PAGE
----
The fields of Ishikari were lost in the low-lying clouds, and as I stared out from the train window onto the fields and mountains, I was overwhelmed by the frightening power of nature. Here there was no love, no compassion. To look out on this savage, lonely, heartless, and yet magnificent sight, it appeared to me all the more that nature scorns the powerlessness and fragility of humans.
I wondered what several people in the same train car were thinking about me, a young man silently sitting in the corner next to a window with his white face buried in the collar of his overcoat. The passengers' conversations included crops, forestry, the soil, and how to extract gold from the unlimited natural resources of the area. Some were talking loudly while they sipped alcohol, and others joked around as they smoked their pipes. Most of them had met for the first time on the train. I was the only one who didn't join in, and I kept myself apart from the rest, sinking into my own thoughts. I had never put any thought to the question of how you are supposed to get along in society. I simply went from moment to moment concentrating on how to make my own way. Therefore, my fellow passengers seemed to be of another world, and I could not help but feel that between them and me stretched an impassable, deep valley. I thought to myself that even today, with me isolated in a corner of this train car full of people passing through the Ishikari plain, was like any other day of my life. Ah, the loneliness! Even though I willingly walk outside of society, in the depths of my heart I cannot bear the loneliness.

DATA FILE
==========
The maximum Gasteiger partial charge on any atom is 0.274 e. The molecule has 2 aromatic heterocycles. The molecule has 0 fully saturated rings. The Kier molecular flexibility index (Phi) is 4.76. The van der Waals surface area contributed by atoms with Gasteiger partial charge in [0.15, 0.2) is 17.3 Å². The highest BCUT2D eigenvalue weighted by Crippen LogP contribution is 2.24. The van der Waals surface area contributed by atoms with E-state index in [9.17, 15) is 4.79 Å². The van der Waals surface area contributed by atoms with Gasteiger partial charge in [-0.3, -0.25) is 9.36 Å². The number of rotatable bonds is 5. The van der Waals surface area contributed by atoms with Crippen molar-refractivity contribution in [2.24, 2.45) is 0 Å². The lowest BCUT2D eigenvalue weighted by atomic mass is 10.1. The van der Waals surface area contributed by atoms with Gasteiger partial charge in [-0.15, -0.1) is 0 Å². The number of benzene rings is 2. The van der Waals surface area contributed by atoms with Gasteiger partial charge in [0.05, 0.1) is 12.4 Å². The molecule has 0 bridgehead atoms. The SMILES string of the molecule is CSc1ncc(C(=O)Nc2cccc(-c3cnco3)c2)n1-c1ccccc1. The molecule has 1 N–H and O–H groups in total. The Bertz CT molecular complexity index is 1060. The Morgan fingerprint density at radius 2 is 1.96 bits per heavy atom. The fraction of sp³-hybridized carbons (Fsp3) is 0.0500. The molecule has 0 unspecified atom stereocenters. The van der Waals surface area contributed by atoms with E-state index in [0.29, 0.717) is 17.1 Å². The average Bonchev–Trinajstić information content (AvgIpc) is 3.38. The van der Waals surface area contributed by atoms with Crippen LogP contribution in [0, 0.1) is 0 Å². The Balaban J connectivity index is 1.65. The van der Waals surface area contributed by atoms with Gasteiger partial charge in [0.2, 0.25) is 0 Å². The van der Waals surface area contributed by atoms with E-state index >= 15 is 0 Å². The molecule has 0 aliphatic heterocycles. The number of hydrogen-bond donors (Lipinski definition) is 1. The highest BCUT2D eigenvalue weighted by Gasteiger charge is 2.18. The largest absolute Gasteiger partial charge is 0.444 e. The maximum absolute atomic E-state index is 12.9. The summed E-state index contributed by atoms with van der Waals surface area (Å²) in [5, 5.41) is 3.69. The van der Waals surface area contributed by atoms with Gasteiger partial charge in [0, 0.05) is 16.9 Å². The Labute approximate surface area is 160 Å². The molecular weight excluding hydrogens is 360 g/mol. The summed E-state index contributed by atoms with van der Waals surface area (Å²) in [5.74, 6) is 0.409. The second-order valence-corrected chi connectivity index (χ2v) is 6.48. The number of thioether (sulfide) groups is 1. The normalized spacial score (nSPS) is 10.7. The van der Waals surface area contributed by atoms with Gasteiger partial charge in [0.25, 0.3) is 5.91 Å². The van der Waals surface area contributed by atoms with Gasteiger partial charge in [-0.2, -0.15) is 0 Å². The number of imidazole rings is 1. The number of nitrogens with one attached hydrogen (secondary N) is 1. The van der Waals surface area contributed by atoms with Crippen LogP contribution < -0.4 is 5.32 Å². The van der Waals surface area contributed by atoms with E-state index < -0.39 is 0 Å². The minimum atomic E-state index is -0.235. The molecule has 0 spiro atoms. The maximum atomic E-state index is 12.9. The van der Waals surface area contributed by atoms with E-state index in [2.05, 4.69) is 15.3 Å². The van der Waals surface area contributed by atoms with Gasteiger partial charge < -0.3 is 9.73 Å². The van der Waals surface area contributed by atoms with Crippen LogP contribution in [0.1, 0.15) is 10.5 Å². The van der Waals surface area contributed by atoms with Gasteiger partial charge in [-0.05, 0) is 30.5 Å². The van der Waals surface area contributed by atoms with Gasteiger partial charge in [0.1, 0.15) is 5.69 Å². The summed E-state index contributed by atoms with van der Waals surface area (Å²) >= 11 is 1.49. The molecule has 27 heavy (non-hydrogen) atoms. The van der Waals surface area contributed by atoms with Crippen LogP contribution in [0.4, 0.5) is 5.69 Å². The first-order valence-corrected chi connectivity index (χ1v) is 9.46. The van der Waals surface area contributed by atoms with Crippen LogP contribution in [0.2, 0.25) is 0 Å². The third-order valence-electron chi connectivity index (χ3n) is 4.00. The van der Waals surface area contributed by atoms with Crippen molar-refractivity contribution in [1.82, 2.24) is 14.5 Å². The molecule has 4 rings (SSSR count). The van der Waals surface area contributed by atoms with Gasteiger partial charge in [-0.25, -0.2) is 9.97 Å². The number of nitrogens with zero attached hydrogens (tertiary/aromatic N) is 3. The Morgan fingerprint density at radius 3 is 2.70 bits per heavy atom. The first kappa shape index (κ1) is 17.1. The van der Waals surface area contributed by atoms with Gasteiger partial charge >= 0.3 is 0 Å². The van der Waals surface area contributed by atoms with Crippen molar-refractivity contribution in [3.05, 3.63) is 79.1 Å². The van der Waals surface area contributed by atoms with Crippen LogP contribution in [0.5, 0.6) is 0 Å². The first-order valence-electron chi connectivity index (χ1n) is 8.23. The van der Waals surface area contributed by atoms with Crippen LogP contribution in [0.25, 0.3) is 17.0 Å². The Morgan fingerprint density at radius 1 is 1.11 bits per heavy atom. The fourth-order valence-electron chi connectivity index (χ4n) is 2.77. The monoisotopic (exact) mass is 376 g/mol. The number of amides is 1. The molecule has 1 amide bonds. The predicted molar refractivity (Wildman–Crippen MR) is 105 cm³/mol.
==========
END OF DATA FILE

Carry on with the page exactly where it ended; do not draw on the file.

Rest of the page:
If it had been a fine, fall day and clear on the high peaks, I could have escaped my gloomy mood and relaxed. But the clouds hung increasingly lower, and the forest was enveloped in the mist so that no matter where I looked there was not even a flicker of light. I fell into a nearly unbearable state of melancholy.